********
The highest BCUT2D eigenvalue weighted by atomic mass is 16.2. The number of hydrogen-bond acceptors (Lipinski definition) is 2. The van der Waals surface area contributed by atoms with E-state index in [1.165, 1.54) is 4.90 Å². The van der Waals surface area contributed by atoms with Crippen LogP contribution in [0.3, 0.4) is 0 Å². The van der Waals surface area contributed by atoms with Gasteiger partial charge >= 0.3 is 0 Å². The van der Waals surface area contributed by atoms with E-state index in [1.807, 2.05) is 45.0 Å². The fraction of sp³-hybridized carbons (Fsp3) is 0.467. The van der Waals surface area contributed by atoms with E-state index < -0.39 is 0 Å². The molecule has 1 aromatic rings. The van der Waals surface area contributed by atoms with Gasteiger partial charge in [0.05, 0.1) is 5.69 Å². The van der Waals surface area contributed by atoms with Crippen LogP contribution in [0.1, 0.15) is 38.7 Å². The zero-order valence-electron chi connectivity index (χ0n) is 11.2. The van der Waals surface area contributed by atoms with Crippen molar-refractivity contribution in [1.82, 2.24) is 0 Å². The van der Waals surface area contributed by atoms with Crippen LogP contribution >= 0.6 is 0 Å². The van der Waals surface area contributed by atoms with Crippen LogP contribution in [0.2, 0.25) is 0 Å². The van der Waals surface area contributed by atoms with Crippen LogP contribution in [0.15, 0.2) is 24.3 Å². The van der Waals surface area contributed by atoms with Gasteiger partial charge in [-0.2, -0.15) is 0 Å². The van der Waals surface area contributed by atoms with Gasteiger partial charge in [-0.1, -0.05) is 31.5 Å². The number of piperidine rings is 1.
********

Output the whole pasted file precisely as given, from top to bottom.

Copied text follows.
The highest BCUT2D eigenvalue weighted by atomic mass is 16.2. The number of hydrogen-bond acceptors (Lipinski definition) is 2. The van der Waals surface area contributed by atoms with E-state index in [1.165, 1.54) is 4.90 Å². The van der Waals surface area contributed by atoms with Crippen LogP contribution in [0.3, 0.4) is 0 Å². The van der Waals surface area contributed by atoms with Gasteiger partial charge >= 0.3 is 0 Å². The van der Waals surface area contributed by atoms with E-state index in [1.807, 2.05) is 45.0 Å². The fraction of sp³-hybridized carbons (Fsp3) is 0.467. The van der Waals surface area contributed by atoms with E-state index < -0.39 is 0 Å². The molecule has 1 aromatic rings. The van der Waals surface area contributed by atoms with Gasteiger partial charge in [0.05, 0.1) is 5.69 Å². The van der Waals surface area contributed by atoms with Crippen LogP contribution in [0.1, 0.15) is 38.7 Å². The zero-order valence-electron chi connectivity index (χ0n) is 11.2. The van der Waals surface area contributed by atoms with Crippen molar-refractivity contribution in [1.82, 2.24) is 0 Å². The van der Waals surface area contributed by atoms with Crippen LogP contribution >= 0.6 is 0 Å². The van der Waals surface area contributed by atoms with Crippen LogP contribution in [0.2, 0.25) is 0 Å². The van der Waals surface area contributed by atoms with Crippen LogP contribution in [0.15, 0.2) is 24.3 Å². The van der Waals surface area contributed by atoms with Gasteiger partial charge in [-0.2, -0.15) is 0 Å². The van der Waals surface area contributed by atoms with Gasteiger partial charge in [-0.1, -0.05) is 31.5 Å². The number of piperidine rings is 1.